Even if the person you're seeing is not in the middle of EMS, he or she can usually see it from the police, fire or emergency department. It's rare to see a career EMS provider in a long-term relationship with a completely non-EMS person. Where I'm from, most paramedics have two jobs at minimum and work in excess of 60 hours a week. It doesn't leave much time for traditional socializing. Anyway, we suck at small talk; it always turns to work.
So if we're so made for each other, why do we fail miserably so much of the time? Why is it when you ask people if you should date in or out of EMS you just get hysterical laughter in response? I mean, you have a common language, you often do the same job (even in the same place), and the nature of your relationship allows you to spend all that extra time together. One would think if you date someone in the field they would be more understanding and you would be able to communicate more easily, which is the key to any successful relationship--right?
I will give you all a few minutes to compose yourselves.
If EMS relationships are so bad for us, why do we keep doing it? What is it that draws us back into the cycle, often time and again? Let's look at the good, the bad and the obvious.
MEN IN UNIFORM
The Good. Ok, it's cliché, but hot damn if it isn't the truth. There is just something to be said for a man who can wear a uniform well. It smolders with an undercurrent of authority that many women feel the need to immediately challenge or see in action. This particular tidbit is obviously not isolated to EMS; it extends to our brethren in the other services. Remember that the male/female ratio of our profession and the others is still tipped in the guys' favor, which leaves you about as many choices as a Sunday brunch buffet. And before any of you gasp in disgust that I would even insinuate such a base attraction, remember that I know a lot of you and your penchant for well-oiled holsters or turn-out gear. And if it still smells like smoke, bonus! (Guys who happen to have smoky turn-out gear might want to file that particular tidbit away.)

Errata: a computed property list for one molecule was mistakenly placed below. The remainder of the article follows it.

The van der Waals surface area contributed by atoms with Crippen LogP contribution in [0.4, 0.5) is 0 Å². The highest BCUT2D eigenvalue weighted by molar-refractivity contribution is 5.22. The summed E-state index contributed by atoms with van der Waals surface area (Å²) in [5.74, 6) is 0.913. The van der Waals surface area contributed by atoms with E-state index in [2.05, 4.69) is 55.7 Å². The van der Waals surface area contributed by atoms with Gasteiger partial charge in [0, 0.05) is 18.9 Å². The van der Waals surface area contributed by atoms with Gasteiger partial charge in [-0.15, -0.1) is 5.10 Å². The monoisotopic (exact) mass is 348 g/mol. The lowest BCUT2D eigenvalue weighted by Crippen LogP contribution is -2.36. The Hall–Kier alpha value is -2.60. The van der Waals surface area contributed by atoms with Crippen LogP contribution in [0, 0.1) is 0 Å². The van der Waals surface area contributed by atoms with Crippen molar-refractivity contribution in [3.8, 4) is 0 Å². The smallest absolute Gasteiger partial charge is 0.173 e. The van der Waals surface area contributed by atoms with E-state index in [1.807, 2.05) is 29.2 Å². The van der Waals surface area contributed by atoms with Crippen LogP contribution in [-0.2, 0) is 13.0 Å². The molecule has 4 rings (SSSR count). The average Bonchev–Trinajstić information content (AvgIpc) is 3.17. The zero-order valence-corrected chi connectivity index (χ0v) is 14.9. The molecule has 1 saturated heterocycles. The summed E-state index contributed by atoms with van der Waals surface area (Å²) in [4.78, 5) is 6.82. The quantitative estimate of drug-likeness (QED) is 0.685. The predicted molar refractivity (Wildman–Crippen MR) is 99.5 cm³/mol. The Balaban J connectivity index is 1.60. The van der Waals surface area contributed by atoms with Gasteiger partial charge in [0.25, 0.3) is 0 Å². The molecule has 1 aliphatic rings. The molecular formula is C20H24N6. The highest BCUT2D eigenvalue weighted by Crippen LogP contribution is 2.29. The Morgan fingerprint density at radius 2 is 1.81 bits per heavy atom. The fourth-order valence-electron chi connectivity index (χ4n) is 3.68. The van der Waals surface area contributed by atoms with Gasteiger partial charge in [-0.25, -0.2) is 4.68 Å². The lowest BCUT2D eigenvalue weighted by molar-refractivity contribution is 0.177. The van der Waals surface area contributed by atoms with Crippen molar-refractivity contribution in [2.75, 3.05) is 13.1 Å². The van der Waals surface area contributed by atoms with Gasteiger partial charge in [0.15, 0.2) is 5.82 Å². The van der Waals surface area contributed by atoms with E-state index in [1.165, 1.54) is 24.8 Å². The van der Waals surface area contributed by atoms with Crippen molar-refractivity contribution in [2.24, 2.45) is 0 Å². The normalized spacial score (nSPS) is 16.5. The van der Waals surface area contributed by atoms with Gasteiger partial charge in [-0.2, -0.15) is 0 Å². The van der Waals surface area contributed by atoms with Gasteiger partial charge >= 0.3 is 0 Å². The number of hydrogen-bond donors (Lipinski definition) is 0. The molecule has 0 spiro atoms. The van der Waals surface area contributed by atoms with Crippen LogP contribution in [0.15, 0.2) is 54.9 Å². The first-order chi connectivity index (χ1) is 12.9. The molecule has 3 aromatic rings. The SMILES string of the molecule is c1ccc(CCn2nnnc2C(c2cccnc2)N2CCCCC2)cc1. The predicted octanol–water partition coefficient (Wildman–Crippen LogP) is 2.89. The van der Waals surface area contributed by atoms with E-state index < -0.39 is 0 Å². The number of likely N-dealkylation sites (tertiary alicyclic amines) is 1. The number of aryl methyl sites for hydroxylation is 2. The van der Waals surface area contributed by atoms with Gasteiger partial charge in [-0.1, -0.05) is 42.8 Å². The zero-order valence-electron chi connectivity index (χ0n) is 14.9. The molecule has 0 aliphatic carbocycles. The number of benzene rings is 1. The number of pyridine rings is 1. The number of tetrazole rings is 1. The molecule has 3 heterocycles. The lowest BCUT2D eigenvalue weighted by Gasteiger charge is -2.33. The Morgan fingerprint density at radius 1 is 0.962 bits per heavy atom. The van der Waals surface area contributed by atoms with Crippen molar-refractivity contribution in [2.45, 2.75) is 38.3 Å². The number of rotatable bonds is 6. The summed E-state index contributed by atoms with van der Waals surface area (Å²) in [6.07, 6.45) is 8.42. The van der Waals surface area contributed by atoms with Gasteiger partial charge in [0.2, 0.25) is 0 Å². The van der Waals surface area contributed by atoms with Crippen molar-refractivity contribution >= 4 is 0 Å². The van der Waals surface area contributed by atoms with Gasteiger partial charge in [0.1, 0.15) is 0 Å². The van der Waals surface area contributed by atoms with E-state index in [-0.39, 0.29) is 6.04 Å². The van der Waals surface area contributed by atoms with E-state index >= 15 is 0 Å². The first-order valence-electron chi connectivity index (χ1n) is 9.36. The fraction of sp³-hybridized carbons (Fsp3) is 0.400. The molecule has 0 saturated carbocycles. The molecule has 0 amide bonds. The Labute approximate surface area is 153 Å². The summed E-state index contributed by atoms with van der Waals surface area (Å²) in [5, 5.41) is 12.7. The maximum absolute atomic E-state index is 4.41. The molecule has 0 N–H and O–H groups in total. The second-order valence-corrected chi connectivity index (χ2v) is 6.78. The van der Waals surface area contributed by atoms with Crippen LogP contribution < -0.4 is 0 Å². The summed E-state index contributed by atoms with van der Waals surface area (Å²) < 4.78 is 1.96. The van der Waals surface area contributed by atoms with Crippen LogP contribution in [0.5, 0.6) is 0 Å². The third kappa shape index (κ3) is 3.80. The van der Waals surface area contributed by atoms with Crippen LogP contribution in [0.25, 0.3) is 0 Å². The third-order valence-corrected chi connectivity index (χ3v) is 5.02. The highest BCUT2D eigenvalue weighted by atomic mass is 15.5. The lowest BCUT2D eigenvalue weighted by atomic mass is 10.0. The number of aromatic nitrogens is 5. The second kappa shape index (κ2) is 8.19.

The Bad. Everyone you see is in uniform! Seriously, go through a day at work and do a rough tally of how many uniforms you're around and the percentage of men to women. In all seriousness, it can mean that when you're vulnerable, you might decide to engage in a relationship you normally wouldn't. It can also put you on the receiving end of attention you don't necessarily want. And let's not forget that if they look good to you, they likely look good to other folks too. I mean, why not worry about the competition? At the end of the day, everyone's human.
The Obvious. The reverse is also true: Women in uniform (and out) can be equally attractive to the opposite sex. Even in a platonic relationship, if there is physical attraction, there's the chance that a romantic relationship might develop. If you weren't actively seeking one, look beyond the cut of the shirt and decide if it's something you truly want to pursue or you are just acting on attraction.